Hungary delays vote on central bank law

By bne IntelliNews June 5, 2012

bne -

Hungary postponed a parliamentary vote on amendments to its central bank legislation on June 4 following criticism from the European Central Bank (ECB) and insistence from the International Monetary Fund that it will not open talks on a loan programme with Budapest until it is satisfied with the changes. Coming on the back of a sharp slide in Hungarian stocks, bonds and currency late last week after Hungarian officials blasted the EU for trying to "dictate terms", investors are hoping that the move means Budapest is ready to finally play ball to negotiate a new bailout loan. However, comments from the ruling Fidez party remained ambiguous.

Antal Rogan, head of Fidesz party's parliamentary group, said parliament is now likely to vote on the bill before going into summer recess on July 15, Bloomberg reports. Mihaly Varga, Hungary's newly-appointed chief bailout negotiator, asked on June 2 for the vote to be delayed to allow the government time to consider the last-minute proposals from the ECB. Budapest promised to change the legislation (which was amended in January to tighten government control of the Magyar Nemzeti Bank) after the EU said it would drop infringement proceedings against Hungary and gave the green light to the bailout talks on April 25, but has since frequently insisted it will not respect all the requests.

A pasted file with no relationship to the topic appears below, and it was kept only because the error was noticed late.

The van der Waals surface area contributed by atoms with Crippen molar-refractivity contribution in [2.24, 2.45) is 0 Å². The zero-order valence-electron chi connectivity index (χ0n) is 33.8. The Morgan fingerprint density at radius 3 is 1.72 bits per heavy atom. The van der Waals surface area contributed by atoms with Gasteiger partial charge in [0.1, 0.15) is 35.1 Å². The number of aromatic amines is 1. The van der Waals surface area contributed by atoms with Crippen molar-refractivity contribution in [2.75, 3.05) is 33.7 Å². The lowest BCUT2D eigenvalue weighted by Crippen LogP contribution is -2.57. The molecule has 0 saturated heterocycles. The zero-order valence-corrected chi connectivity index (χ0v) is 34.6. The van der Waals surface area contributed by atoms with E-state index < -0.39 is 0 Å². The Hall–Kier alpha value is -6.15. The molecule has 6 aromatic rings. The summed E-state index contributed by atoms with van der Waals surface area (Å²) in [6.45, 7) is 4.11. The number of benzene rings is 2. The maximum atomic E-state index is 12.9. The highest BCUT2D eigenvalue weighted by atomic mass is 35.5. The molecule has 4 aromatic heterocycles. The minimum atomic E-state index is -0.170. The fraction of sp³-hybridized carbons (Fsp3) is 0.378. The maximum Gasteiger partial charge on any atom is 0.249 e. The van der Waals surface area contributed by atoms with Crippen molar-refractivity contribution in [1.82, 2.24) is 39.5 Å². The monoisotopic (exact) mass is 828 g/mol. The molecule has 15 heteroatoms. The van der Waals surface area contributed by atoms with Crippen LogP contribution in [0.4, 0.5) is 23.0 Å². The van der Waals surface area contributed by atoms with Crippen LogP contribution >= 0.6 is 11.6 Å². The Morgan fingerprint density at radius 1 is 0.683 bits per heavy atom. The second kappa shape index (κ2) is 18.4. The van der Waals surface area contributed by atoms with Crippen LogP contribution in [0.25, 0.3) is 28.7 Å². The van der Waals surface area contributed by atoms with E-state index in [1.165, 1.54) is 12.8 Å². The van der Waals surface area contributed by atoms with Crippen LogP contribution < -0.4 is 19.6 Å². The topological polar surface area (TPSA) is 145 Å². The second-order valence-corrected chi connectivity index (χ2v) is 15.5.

The latest round of provocation from Prime Minister Viktor Orban came on May 31, and combined with the panic surrounding Greece, sank the forint to its weakest level against the euro in more than four months on June 1, after sliding 4.7% in May. It recovered by around 0.2% to 304.39 per euro on the news that the vote had been postponed, but the markets are clearly pushing for Budapest to make the final push to open bailout talks. "Our baseline is unchanged in that central bank act changes will occur at some point when forced by the market; we're not at that stage yet but nearing it," Peter Attard Montalto of Nomura wrote in a note.

Hungary's plans to expand the Monetary Policy Council and nominate a third vice president without consulting the central bank remain a concern, the ECB said. It is that issue more than any other that appears to concern the IMF and EU also. The IMF confirmed on May 31 that it has no date for the possible start of aid talks pencilled in, and is in touch with the Hungarian government on "actions needed" to ensure central bank independence, spokesman Gerry Rice said.

The failure to include all the demands and pass the amendment even has the EU pulling back from what has been an extremely concilatory stance over the past month or so. European Commission spokesman Olivier Bailly told reporters: "We want these clarifications to be fully made. This lifting of the infringement will be done provided that the national law on the central bank is fully amended."

However, few expect Budapest to move quickly to meet the demands, preferring instead to continue to play for time, offering further proof that the government has little real inclination to negotiate a new loan programme - and comply with the attached conditions - but is instead merely dangling the prospect in a bid to keep the markets off its back until the crisis pulls back far enough to reopen access to reasonably priced debt.

Reflecting that, a Hungarian official followed up news of the delayed vote by claiming on TV that Budapest is open to more changes to the central bank law to boost the MNB's independence, but held back once again from specifying the exact changes. Peter Szijjarto, state secretary at the prime minister's office, told M1 that Hungary will compromise "within the bounds of reason" regarding a planned increase in the number of policy makers and the nomination of a third vice president at the central bank.